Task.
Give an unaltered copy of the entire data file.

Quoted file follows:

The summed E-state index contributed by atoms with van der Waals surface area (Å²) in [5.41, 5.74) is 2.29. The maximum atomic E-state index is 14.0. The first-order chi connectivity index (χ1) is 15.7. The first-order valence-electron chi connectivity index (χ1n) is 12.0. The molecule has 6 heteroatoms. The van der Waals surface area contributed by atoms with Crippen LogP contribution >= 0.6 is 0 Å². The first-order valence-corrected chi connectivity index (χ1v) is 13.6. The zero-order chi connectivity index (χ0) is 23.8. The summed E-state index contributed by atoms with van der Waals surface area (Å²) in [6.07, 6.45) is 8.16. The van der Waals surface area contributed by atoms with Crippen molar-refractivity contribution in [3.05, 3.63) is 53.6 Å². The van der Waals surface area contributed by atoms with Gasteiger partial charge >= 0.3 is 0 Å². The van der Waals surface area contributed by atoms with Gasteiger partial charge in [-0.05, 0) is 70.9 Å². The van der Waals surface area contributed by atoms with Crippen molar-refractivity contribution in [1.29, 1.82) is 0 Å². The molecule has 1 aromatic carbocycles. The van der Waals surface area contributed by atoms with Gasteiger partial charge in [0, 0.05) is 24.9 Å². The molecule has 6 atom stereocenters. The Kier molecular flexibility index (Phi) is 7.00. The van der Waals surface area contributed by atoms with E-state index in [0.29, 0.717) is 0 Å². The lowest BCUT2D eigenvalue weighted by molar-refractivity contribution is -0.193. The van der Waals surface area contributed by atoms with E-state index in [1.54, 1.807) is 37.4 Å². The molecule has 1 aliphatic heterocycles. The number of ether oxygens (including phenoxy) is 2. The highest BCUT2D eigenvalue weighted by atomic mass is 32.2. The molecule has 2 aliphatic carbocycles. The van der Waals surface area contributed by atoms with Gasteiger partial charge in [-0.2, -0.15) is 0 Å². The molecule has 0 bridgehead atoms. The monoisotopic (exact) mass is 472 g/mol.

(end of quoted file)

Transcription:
The summed E-state index contributed by atoms with van der Waals surface area (Å²) in [5.41, 5.74) is 2.29. The maximum atomic E-state index is 14.0. The first-order chi connectivity index (χ1) is 15.7. The first-order valence-electron chi connectivity index (χ1n) is 12.0. The molecule has 6 heteroatoms. The van der Waals surface area contributed by atoms with Crippen LogP contribution >= 0.6 is 0 Å². The first-order valence-corrected chi connectivity index (χ1v) is 13.6. The zero-order chi connectivity index (χ0) is 23.8. The summed E-state index contributed by atoms with van der Waals surface area (Å²) in [6.07, 6.45) is 8.16. The van der Waals surface area contributed by atoms with Crippen molar-refractivity contribution in [3.05, 3.63) is 53.6 Å². The van der Waals surface area contributed by atoms with Gasteiger partial charge >= 0.3 is 0 Å². The van der Waals surface area contributed by atoms with Gasteiger partial charge in [-0.05, 0) is 70.9 Å². The van der Waals surface area contributed by atoms with Crippen molar-refractivity contribution in [1.29, 1.82) is 0 Å². The molecule has 1 aromatic carbocycles. The van der Waals surface area contributed by atoms with Gasteiger partial charge in [0, 0.05) is 24.9 Å². The molecule has 6 atom stereocenters. The Kier molecular flexibility index (Phi) is 7.00. The van der Waals surface area contributed by atoms with E-state index in [0.29, 0.717) is 0 Å². The lowest BCUT2D eigenvalue weighted by molar-refractivity contribution is -0.193. The van der Waals surface area contributed by atoms with E-state index in [1.54, 1.807) is 37.4 Å². The molecule has 1 aliphatic heterocycles. The number of ether oxygens (including phenoxy) is 2. The highest BCUT2D eigenvalue weighted by atomic mass is 32.2. The molecule has 2 aliphatic carbocycles. The van der Waals surface area contributed by atoms with Gasteiger partial charge in [-0.2, -0.15) is 0 Å². The molecule has 0 bridgehead atoms. The monoisotopic (exact) mass is 472 g/mol.